Estate planning and digital assets

Minnesota residents should make sure that their estate plans include provisions for their digital assets. Doing so can prevent surviving loved ones from having to handle the frustrating and sometimes expensive process of properly managing the digital assets left behind by a deceased loved one.

A comprehensive list of all of the different devices and online accounts one owns should be created. It should include all relevant access codes, usernames, encryption keys and passwords.

When the list has been completed, individuals should clearly specify the person who will be authorized to manage the assets. Specific instructions for handling the assets should also be included.

One of the most important digital assets a person may leave behind when they die is their email account. It is important to make arrangements so that their email can be accessed after death. Access to the emails will be especially important for password resets for other online accounts. If there is more than one email account, it will be important to specify to which online accounts the emails are linked.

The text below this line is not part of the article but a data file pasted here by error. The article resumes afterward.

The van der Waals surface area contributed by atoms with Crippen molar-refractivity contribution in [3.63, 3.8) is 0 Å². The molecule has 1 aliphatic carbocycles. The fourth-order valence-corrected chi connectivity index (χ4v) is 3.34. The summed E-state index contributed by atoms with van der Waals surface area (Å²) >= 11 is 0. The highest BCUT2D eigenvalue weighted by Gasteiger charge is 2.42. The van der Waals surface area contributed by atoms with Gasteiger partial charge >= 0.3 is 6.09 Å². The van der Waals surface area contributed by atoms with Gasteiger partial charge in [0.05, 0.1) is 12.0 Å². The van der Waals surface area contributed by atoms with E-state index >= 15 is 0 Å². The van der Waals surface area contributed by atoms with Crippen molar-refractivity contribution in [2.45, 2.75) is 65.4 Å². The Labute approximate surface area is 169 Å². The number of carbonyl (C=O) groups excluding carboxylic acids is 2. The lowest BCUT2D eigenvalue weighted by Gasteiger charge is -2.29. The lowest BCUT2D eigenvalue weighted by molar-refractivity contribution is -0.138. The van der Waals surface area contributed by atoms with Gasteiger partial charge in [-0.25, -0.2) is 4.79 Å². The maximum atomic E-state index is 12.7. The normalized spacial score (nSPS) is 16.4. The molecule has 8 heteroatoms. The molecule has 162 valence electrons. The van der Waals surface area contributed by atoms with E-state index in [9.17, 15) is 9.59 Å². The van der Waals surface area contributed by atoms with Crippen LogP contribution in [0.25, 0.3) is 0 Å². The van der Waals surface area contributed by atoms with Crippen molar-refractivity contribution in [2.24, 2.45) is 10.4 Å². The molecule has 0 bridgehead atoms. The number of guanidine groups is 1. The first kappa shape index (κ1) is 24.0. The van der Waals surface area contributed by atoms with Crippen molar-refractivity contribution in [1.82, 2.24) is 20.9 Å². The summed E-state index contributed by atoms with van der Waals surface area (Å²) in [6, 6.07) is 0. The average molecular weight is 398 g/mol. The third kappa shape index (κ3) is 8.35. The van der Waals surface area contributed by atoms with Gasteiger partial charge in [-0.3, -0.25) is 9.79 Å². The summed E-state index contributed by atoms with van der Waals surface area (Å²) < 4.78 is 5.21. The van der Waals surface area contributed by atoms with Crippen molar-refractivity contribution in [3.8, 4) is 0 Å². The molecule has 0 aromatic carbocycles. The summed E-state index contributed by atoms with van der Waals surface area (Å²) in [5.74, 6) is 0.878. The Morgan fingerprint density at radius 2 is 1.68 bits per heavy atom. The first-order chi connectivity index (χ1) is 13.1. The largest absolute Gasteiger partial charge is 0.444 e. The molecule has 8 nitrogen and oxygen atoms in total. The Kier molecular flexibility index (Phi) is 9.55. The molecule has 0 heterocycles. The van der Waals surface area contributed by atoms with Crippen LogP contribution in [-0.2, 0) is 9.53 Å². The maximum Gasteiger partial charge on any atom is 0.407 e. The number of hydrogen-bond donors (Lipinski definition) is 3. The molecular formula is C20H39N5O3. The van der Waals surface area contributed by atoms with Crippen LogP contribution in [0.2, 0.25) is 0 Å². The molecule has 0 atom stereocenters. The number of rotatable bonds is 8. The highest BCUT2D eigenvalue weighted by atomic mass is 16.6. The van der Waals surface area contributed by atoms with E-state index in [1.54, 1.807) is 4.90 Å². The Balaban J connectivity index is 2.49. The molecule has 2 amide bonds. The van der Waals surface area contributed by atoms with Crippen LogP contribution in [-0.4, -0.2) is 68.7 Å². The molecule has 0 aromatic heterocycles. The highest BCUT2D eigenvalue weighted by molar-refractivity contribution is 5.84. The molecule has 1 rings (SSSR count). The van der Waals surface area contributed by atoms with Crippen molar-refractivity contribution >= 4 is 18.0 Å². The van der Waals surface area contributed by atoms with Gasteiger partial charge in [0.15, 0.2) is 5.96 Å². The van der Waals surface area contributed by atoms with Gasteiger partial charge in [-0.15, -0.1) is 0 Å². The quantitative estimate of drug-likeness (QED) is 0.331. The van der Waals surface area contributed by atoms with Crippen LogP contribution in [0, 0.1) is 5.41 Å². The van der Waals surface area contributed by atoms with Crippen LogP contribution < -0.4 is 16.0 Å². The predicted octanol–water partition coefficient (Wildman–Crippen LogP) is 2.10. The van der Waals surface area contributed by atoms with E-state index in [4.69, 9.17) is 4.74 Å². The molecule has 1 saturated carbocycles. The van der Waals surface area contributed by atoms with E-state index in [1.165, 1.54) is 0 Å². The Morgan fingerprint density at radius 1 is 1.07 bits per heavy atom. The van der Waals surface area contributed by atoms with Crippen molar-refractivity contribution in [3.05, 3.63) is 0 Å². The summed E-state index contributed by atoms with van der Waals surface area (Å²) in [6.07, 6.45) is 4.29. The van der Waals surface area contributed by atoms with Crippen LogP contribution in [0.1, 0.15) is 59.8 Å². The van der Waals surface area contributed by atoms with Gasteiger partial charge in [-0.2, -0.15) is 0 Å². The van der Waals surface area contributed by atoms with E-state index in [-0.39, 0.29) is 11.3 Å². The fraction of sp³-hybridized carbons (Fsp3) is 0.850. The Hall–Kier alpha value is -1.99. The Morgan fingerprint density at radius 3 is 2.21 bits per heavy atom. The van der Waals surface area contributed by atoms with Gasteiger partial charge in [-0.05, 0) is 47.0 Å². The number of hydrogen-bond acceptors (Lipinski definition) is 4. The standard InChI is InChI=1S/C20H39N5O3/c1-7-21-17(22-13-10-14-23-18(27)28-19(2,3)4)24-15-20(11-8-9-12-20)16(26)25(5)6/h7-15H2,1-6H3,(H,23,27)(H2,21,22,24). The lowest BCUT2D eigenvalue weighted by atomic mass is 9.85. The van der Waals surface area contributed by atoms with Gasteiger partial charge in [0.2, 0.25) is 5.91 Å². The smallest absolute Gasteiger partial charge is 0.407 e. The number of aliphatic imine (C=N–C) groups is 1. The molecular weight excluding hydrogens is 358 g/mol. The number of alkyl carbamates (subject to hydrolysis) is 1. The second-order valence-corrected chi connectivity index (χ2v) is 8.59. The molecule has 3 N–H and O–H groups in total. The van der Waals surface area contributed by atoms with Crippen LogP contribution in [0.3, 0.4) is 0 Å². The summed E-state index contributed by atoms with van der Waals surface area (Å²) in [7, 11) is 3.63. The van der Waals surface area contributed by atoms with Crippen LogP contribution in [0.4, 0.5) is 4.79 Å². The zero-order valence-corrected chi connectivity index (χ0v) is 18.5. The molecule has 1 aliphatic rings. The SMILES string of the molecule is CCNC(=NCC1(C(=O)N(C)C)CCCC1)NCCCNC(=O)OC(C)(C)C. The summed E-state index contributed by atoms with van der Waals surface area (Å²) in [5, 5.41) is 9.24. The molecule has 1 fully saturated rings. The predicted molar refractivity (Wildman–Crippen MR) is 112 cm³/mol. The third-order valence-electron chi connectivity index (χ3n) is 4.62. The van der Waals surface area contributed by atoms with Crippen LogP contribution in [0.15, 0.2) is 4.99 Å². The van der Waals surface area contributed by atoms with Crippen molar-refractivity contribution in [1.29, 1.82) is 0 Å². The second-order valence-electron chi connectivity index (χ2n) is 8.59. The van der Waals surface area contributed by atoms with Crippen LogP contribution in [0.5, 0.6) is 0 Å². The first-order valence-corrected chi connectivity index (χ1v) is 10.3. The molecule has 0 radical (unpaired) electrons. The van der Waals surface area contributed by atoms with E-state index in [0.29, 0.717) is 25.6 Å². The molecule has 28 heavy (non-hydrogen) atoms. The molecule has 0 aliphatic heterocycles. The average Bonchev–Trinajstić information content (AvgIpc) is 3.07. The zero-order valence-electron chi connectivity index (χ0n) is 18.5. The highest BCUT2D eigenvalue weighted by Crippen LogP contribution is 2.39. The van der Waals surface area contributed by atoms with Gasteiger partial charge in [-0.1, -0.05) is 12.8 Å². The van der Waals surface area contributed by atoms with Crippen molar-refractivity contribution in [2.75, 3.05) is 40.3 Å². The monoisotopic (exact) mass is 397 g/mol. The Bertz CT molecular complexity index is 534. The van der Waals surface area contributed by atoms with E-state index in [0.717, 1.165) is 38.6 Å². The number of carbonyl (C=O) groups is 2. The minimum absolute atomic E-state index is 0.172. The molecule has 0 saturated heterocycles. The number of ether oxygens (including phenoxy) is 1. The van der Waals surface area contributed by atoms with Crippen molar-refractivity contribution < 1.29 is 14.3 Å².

Individuals who have Google accounts can use the Inactive Account Manager to make sure that their beneficiaries are able to have access. The manager allows users to determine how their accounts should be handled if they are inactive for 3, 6, 12 or 18 months. They can have their data deleted after the inactive period or have up to 10 people notified of the inactivity and granted access to the accounts.

An estate planning attorney may advise clients what type of legal devices are needed to protect certain types of assets, including digital assets. The attorney may explain the benefits of use specific types of trusts and wills to protect financial assets for future generations.

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